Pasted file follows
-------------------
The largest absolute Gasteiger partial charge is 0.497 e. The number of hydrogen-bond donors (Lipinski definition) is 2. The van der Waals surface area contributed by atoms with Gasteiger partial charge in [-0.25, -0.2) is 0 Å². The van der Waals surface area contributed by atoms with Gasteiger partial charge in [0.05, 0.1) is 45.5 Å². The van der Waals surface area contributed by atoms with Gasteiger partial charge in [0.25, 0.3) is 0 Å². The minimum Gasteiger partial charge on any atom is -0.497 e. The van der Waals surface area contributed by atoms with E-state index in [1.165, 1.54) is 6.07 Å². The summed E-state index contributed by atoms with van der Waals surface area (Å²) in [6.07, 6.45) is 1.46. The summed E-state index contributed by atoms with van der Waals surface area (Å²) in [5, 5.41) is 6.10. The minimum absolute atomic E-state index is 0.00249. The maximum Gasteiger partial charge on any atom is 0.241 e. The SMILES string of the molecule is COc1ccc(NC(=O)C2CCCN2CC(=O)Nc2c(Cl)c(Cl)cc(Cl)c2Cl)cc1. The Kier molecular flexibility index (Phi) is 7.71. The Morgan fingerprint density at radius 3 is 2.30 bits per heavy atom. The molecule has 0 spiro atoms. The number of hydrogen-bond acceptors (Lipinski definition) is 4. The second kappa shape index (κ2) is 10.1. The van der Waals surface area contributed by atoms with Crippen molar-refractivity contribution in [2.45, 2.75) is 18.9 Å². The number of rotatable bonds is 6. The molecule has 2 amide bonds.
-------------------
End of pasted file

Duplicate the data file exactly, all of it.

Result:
The largest absolute Gasteiger partial charge is 0.497 e. The number of hydrogen-bond donors (Lipinski definition) is 2. The van der Waals surface area contributed by atoms with Gasteiger partial charge in [-0.25, -0.2) is 0 Å². The van der Waals surface area contributed by atoms with Gasteiger partial charge in [0.05, 0.1) is 45.5 Å². The van der Waals surface area contributed by atoms with Gasteiger partial charge in [0.25, 0.3) is 0 Å². The minimum Gasteiger partial charge on any atom is -0.497 e. The van der Waals surface area contributed by atoms with E-state index in [1.165, 1.54) is 6.07 Å². The summed E-state index contributed by atoms with van der Waals surface area (Å²) in [6.07, 6.45) is 1.46. The summed E-state index contributed by atoms with van der Waals surface area (Å²) in [5, 5.41) is 6.10. The minimum absolute atomic E-state index is 0.00249. The maximum Gasteiger partial charge on any atom is 0.241 e. The SMILES string of the molecule is COc1ccc(NC(=O)C2CCCN2CC(=O)Nc2c(Cl)c(Cl)cc(Cl)c2Cl)cc1. The Kier molecular flexibility index (Phi) is 7.71. The Morgan fingerprint density at radius 3 is 2.30 bits per heavy atom. The molecule has 0 spiro atoms. The number of hydrogen-bond acceptors (Lipinski definition) is 4. The second kappa shape index (κ2) is 10.1. The van der Waals surface area contributed by atoms with Crippen molar-refractivity contribution in [2.45, 2.75) is 18.9 Å². The number of rotatable bonds is 6. The molecule has 2 amide bonds.